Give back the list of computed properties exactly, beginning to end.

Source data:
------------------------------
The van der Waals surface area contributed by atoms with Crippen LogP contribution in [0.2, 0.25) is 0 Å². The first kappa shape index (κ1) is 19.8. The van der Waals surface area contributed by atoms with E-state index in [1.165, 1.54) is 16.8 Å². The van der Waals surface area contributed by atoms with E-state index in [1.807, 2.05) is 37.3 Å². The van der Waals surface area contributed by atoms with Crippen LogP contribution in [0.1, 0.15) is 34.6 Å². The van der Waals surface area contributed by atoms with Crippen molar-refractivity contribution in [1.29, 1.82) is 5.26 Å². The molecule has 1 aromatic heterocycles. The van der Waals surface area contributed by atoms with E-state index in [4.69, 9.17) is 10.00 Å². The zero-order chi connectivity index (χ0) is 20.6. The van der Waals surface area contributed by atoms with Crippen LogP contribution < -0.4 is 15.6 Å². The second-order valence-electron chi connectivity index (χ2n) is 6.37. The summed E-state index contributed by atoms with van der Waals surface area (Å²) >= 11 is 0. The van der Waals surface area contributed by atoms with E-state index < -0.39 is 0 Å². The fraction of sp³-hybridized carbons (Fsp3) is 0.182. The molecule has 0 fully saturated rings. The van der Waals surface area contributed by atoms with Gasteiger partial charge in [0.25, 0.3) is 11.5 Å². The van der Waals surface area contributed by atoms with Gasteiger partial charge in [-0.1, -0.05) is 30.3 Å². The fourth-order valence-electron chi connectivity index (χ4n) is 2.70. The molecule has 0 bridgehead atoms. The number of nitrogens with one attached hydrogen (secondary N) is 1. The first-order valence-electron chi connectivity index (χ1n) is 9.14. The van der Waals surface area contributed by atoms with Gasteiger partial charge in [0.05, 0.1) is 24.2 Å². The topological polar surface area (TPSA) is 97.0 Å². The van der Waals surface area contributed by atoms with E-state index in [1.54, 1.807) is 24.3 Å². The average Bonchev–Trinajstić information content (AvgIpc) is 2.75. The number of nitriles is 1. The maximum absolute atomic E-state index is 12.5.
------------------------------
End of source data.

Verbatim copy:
The van der Waals surface area contributed by atoms with Crippen LogP contribution in [0.2, 0.25) is 0 Å². The first kappa shape index (κ1) is 19.8. The van der Waals surface area contributed by atoms with E-state index in [1.165, 1.54) is 16.8 Å². The van der Waals surface area contributed by atoms with E-state index in [1.807, 2.05) is 37.3 Å². The van der Waals surface area contributed by atoms with Crippen LogP contribution in [0.1, 0.15) is 34.6 Å². The van der Waals surface area contributed by atoms with Crippen molar-refractivity contribution in [1.29, 1.82) is 5.26 Å². The molecule has 1 aromatic heterocycles. The van der Waals surface area contributed by atoms with E-state index in [4.69, 9.17) is 10.00 Å². The zero-order chi connectivity index (χ0) is 20.6. The van der Waals surface area contributed by atoms with Crippen LogP contribution < -0.4 is 15.6 Å². The second-order valence-electron chi connectivity index (χ2n) is 6.37. The summed E-state index contributed by atoms with van der Waals surface area (Å²) >= 11 is 0. The van der Waals surface area contributed by atoms with E-state index < -0.39 is 0 Å². The fraction of sp³-hybridized carbons (Fsp3) is 0.182. The molecule has 0 fully saturated rings. The van der Waals surface area contributed by atoms with Gasteiger partial charge in [0.25, 0.3) is 11.5 Å². The van der Waals surface area contributed by atoms with Gasteiger partial charge in [-0.1, -0.05) is 30.3 Å². The fourth-order valence-electron chi connectivity index (χ4n) is 2.70. The molecule has 0 bridgehead atoms. The number of nitrogens with one attached hydrogen (secondary N) is 1. The first-order valence-electron chi connectivity index (χ1n) is 9.14. The van der Waals surface area contributed by atoms with Gasteiger partial charge in [0.05, 0.1) is 24.2 Å². The topological polar surface area (TPSA) is 97.0 Å². The van der Waals surface area contributed by atoms with E-state index in [1.54, 1.807) is 24.3 Å². The average Bonchev–Trinajstić information content (AvgIpc) is 2.75. The number of nitriles is 1. The maximum absolute atomic E-state index is 12.5.